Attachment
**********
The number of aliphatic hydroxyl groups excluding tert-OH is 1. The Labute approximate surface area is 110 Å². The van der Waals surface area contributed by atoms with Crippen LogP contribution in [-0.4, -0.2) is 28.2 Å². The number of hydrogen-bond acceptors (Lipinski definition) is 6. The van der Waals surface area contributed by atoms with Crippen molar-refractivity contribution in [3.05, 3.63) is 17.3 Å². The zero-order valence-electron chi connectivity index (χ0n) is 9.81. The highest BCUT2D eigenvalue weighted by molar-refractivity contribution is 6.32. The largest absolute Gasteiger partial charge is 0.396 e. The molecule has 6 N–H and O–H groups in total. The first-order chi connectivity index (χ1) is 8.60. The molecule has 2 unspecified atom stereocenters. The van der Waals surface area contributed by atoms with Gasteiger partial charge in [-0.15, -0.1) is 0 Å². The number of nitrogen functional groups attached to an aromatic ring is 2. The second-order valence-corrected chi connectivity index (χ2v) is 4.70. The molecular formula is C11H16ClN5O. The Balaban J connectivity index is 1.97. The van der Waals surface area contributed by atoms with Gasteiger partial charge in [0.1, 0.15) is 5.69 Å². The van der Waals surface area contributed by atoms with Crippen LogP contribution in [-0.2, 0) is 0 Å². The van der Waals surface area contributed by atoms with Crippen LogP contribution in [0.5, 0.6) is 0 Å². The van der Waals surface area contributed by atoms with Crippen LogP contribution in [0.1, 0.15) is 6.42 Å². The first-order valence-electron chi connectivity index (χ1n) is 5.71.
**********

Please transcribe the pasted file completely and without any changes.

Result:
The number of aliphatic hydroxyl groups excluding tert-OH is 1. The Labute approximate surface area is 110 Å². The van der Waals surface area contributed by atoms with Crippen LogP contribution in [-0.4, -0.2) is 28.2 Å². The number of hydrogen-bond acceptors (Lipinski definition) is 6. The van der Waals surface area contributed by atoms with Crippen molar-refractivity contribution in [3.05, 3.63) is 17.3 Å². The zero-order valence-electron chi connectivity index (χ0n) is 9.81. The highest BCUT2D eigenvalue weighted by molar-refractivity contribution is 6.32. The largest absolute Gasteiger partial charge is 0.396 e. The molecule has 6 N–H and O–H groups in total. The first-order chi connectivity index (χ1) is 8.60. The molecule has 2 unspecified atom stereocenters. The van der Waals surface area contributed by atoms with Gasteiger partial charge in [-0.15, -0.1) is 0 Å². The number of nitrogen functional groups attached to an aromatic ring is 2. The second-order valence-corrected chi connectivity index (χ2v) is 4.70. The molecular formula is C11H16ClN5O. The Balaban J connectivity index is 1.97. The van der Waals surface area contributed by atoms with Gasteiger partial charge in [0.1, 0.15) is 5.69 Å². The van der Waals surface area contributed by atoms with Crippen LogP contribution in [-0.2, 0) is 0 Å². The van der Waals surface area contributed by atoms with Crippen LogP contribution in [0.5, 0.6) is 0 Å². The van der Waals surface area contributed by atoms with Crippen LogP contribution in [0.1, 0.15) is 6.42 Å². The first-order valence-electron chi connectivity index (χ1n) is 5.71.